“November could have some very profound measures on the ballot, profoundly impactful,” he said. “So I would say that the Legislature is well-advised to take this very seriously, get it on the ballot in November when other things may be on that they are quite interested in.”

The governor didn’t say whether he was referring to a tax proposal he is expected to make, a “paycheck protection” initiative aimed at curbing public employee union political campaign funds or a rumored pension reform initiative.

Reporter Ed Mendel covered the Capitol in Sacramento for nearly three decades, most recently for the San Diego Union-Tribune. More stories are at https://calpensions.com/ Posted 1 Nov 11

67 Responses to “Study needed for Brown ‘hybrid’ pension plan”

  1. Tough Love Says:

    Quoting …”The governor’s plan for current workers calls for equal sharing between employees and employer of the “normal” cost, what actuaries say is needed to pay for pensions earned during a typical year.”

    This will HONESTLY happen when Pigs Fly. …. Read on:

    The ONLY part of Brown’s proposals which “might” make a dent in this financial mess is the 50-50 cost sharing of future service pension accrual for current
    workers.

    Why … because the full total cost of these excessive pensions is HUGE.

    As an example the cost (expressed as a level annual percent of pay) to a safety worker (with the 3%/per year COLA-adjusted pension) who survives to and retires at age 55 after a 30 year career is 58% of pay.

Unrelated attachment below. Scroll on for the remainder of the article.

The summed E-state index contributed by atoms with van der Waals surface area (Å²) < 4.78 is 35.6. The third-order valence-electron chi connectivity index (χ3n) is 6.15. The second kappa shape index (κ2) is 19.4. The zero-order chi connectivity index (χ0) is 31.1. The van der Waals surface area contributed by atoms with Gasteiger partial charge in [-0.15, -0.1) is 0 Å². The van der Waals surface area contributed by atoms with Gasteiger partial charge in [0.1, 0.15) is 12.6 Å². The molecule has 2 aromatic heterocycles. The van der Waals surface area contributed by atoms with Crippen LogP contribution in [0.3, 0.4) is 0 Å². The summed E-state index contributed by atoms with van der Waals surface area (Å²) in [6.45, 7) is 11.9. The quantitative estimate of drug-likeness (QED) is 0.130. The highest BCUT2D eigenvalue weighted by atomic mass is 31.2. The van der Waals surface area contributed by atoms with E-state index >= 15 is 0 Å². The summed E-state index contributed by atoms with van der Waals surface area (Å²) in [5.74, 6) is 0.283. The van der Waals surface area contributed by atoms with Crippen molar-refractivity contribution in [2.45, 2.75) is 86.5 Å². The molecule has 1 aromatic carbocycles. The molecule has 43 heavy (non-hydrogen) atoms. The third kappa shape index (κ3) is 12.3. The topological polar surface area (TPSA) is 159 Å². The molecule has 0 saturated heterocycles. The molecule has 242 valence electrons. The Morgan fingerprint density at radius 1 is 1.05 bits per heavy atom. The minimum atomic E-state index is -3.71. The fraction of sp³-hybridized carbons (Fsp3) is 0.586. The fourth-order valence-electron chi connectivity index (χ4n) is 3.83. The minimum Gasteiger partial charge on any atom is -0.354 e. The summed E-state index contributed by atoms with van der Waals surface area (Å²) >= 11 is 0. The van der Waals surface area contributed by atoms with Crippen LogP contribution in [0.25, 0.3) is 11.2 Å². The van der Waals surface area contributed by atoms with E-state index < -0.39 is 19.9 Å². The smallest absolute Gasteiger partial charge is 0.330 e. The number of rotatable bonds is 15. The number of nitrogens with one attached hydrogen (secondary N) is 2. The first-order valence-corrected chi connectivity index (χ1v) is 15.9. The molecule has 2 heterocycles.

YUP … no joke…… 58% of pay EVERY years throughout one’s career.

    Now to be fair, the real “average” cost is somewhat lower (about
    45-50% of pay) because some workers will terminate without vesting, some will retire before 30 years with a smaller pension, and some will retire at a later age … all costing a bit less (again, as a level annual % of pay).

    So….. for such pensions, we need just about 45% of pay EVERY year to fund their pensions. Now if there is 50-50 sharing, these safety workers would need to contribute 22.5% of pay.

    As they say, there is not “a snowball’s chance in hell” this will
    happen. The Unions will put forth innumerable distortions and lies to understate the true total cost of their pensions so that their share
    will be as low as possible.

    Of course, an HONEST change to force the 50-50 sharing could be
    constructed … by keeping track of any future service surpluses or
    unfunded liabilities and annually adjusting the annual contributions to bring it to zero of the working careers of these workers.

    I’d guess that the chances this will actually be implemented so that
    workers actually pay 50% of total Plan costs is near zero …. as this is still Democratically-controlled California.

    Insolvency will unfortunately precede the actual solution.

  2. Rex The Wonder Dog! Says: